There can be civil or criminal penalties for faculty, students or relevant staff. There also can be injunctions issued (for example, a court could issue an order for someone to stop doing an activity, such as posting infringing materials in a course reserves site). In general, if someone is found guilty of infringing a copyright, the court can award statutory damages between $750 and $30,000 per infringement of each work. If the court finds an infringement was willful, the court may increase the damages for each infringement up to $150,000 per infringement of each work. If a court finds that an infringer was not aware and had no reason to believe that his or her acts constituted a copyright infringement, the court may reduce the damages to as low as $200 per infringement. Importantly, a court can refuse to award statutory damages at all when library personnel are making photocopies as part of their employment, and believed, and had reasonable grounds to believe, that the copying was a fair use. See 17 USC 504(c)(2)(i).

How can I utilize the TEACH Act?

In order to utilize the TEACH Act the following conditions must be met:

  • The copy of the work used must be “lawfully made."  This means you cannot use bootleg versions of materials to make your copies for the digital classroom. 
  • The portions used must also be “reasonable and limited."  Reasonable and limited is not defined and there is no hard and fast rule or percent, but it may be more limited than what you can display or perform within a face-to-face classroom.
  • Digital Rights Management (DRM) on the material should not be broken.  There are limited circumstances which can be found here -, that describe how DRM can be broken.  These rules can change every three years. 
  • The material is only available to students registered in course.
  • Informational material and policies about copyright must be provided in connection with the material.  Links to these copyright guide and other Penn policies related to acceptable use of copyrighted materials would satisfy this requirement. 
  • A notice must appear that the material is copyrighted – our recommended text is available at, though it does not have to be that exact same text provided it communicates the same information. 
  • Protection must be added to the material to ensure that it cannot be copied downstream.  
  • The material must be protected in some way beyond password protection.  An example would be through the use of DRM technology. 

These are only a few of the Act's 22 separate requirements.  The University of Texas has a user-friendly checklist that can help. 

Many instructors find that the TEACH Act's requirements are too cumbersome and numerous to consistently apply, and instead turn to fair use to fill in some of the gaps that the TEACH Act does not cover.  Fair use is a powerful and important tool for educators, but it is not without its reasonable limits.  Specifically, factor four of the test looks at the market harm that might result to the rights-holder if his/her/ze's work is copied extensively without permission.  Placing the work in an online environment may make it more likely that a work is further copied or distributed, or that the market for a particular work is impacted.  

Copyright Notice

Instructors who scan and mount their own electronic readings should include a copyright statement at the beginning of each protected document. The Library uses the text below:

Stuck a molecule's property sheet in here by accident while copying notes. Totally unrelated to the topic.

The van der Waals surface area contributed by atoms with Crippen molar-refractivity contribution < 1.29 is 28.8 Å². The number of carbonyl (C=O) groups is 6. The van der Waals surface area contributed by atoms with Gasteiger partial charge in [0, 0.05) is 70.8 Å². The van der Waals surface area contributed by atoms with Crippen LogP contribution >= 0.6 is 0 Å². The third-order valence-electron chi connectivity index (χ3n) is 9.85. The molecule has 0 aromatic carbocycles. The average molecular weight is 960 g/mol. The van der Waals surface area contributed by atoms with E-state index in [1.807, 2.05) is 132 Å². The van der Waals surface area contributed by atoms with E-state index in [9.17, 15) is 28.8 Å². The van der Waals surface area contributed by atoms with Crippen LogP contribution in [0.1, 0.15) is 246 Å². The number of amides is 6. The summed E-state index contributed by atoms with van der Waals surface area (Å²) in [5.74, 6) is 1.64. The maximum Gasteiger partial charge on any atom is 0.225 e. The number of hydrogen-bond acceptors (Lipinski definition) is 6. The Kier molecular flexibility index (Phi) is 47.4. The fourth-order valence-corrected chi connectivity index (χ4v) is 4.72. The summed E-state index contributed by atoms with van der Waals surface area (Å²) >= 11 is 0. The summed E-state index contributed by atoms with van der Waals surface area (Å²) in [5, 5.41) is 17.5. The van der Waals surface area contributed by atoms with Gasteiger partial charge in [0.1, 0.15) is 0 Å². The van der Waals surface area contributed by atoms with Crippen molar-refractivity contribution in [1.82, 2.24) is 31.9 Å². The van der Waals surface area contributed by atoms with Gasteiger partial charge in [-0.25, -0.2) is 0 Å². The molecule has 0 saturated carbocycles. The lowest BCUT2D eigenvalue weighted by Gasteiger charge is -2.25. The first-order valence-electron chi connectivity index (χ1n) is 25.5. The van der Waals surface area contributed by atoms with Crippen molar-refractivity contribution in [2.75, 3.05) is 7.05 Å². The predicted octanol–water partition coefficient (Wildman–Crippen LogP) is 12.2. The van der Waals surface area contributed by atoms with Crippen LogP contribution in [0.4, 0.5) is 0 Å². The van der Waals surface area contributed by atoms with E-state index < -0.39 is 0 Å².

Warning concerning copyright restrictions

The copyright law of the United States (Title 17, United States Code) governs the making of photocopies or other reproduction of copyrighted material.

Under certain conditions specified in the law, libraries and archives are authorized to furnish a photocopy or other reproduction. One of these specific conditions is that the photocopy or reproduction is not to be "used for any purpose other than private study, scholarship, or research." If electronic transmission of reserve materials is used for purposes in excess of "fair use," that user may be liable for copyright infringement.

How do I link to library resources?

  • Find the article or e-book in the appropriate database, e-journal or within Franklin.
  • Identify the persistent URL for the resource (this will probably not be the URL that appears in your browser's address bar).
  • For courses in Canvas:
    • Use the 'Penn Libraries Course Reserve' tool in your course site to request Library service for articles and book chapters, or
    • Follow the directions in the 'Adding Content' section of Canvas Support for Faculty and Staff.
  • For other websites:
    • When you post the persistent URL it will need to be preceded by the proxy prefix  (there should be no spaces between the prefix and the persistent URL, e.g.

Teaching with Coursera

For instructors utilizing Coursera (, the massive open online courseware (MOOC) used by Penn and many other universities, there are several special copyright considerations.

  • Coursera is a for-profit company.  Therefore, in considering whether to use "fair use" for reproducing materials, you may need to make a determination more conservatively.
  • Even though Coursera is a platform designed for teaching, instructors in Coursera have to reproduce images online, similar to how one might reproduce images in a eBook.  It may also be helpful to review the "Publishing" section of this guide as well and to follow the guidelines there when reproducing images in a Coursera course.
  • For more information about copyright issues for Coursera and other MOOCs, please review the "Coursera and MOOCs" section of this guide.

Need help?

For further assistance with copyright issues, you can begin with your subject specialist. You can also contact our Copyright Advisor for further referrals.

For questions about use of materials on reserve, contact Van Pelt Reserves or the librarian at your reserve location.


Additional Resources